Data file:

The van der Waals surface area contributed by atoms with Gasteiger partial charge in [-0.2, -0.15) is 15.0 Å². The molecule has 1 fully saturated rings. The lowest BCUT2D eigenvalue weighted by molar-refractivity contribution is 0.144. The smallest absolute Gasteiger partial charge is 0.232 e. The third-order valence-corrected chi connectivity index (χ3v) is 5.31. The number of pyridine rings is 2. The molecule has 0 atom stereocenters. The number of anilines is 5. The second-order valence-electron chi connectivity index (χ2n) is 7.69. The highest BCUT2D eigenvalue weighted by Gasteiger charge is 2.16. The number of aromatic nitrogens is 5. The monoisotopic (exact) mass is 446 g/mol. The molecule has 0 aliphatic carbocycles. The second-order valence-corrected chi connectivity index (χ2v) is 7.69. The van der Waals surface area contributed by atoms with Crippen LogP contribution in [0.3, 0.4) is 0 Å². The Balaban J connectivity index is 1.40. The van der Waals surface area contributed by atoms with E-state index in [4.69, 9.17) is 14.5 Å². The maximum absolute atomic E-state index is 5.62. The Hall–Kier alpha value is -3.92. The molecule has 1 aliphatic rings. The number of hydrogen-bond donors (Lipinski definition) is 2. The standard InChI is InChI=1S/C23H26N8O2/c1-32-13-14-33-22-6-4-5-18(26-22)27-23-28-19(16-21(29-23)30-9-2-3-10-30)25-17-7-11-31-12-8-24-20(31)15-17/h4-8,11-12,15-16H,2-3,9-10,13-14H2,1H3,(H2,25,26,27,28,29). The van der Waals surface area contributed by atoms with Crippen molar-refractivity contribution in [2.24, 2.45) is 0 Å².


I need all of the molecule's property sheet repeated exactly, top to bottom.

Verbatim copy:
The van der Waals surface area contributed by atoms with Gasteiger partial charge in [-0.2, -0.15) is 15.0 Å². The molecule has 1 fully saturated rings. The lowest BCUT2D eigenvalue weighted by molar-refractivity contribution is 0.144. The smallest absolute Gasteiger partial charge is 0.232 e. The third-order valence-corrected chi connectivity index (χ3v) is 5.31. The number of pyridine rings is 2. The molecule has 0 atom stereocenters. The number of anilines is 5. The second-order valence-electron chi connectivity index (χ2n) is 7.69. The highest BCUT2D eigenvalue weighted by Gasteiger charge is 2.16. The number of aromatic nitrogens is 5. The monoisotopic (exact) mass is 446 g/mol. The molecule has 0 aliphatic carbocycles. The second-order valence-corrected chi connectivity index (χ2v) is 7.69. The van der Waals surface area contributed by atoms with Crippen LogP contribution in [0.3, 0.4) is 0 Å². The Balaban J connectivity index is 1.40. The van der Waals surface area contributed by atoms with E-state index in [4.69, 9.17) is 14.5 Å². The maximum absolute atomic E-state index is 5.62. The Hall–Kier alpha value is -3.92. The molecule has 1 aliphatic rings. The number of hydrogen-bond donors (Lipinski definition) is 2. The standard InChI is InChI=1S/C23H26N8O2/c1-32-13-14-33-22-6-4-5-18(26-22)27-23-28-19(16-21(29-23)30-9-2-3-10-30)25-17-7-11-31-12-8-24-20(31)15-17/h4-8,11-12,15-16H,2-3,9-10,13-14H2,1H3,(H2,25,26,27,28,29). The van der Waals surface area contributed by atoms with Crippen molar-refractivity contribution in [2.24, 2.45) is 0 Å².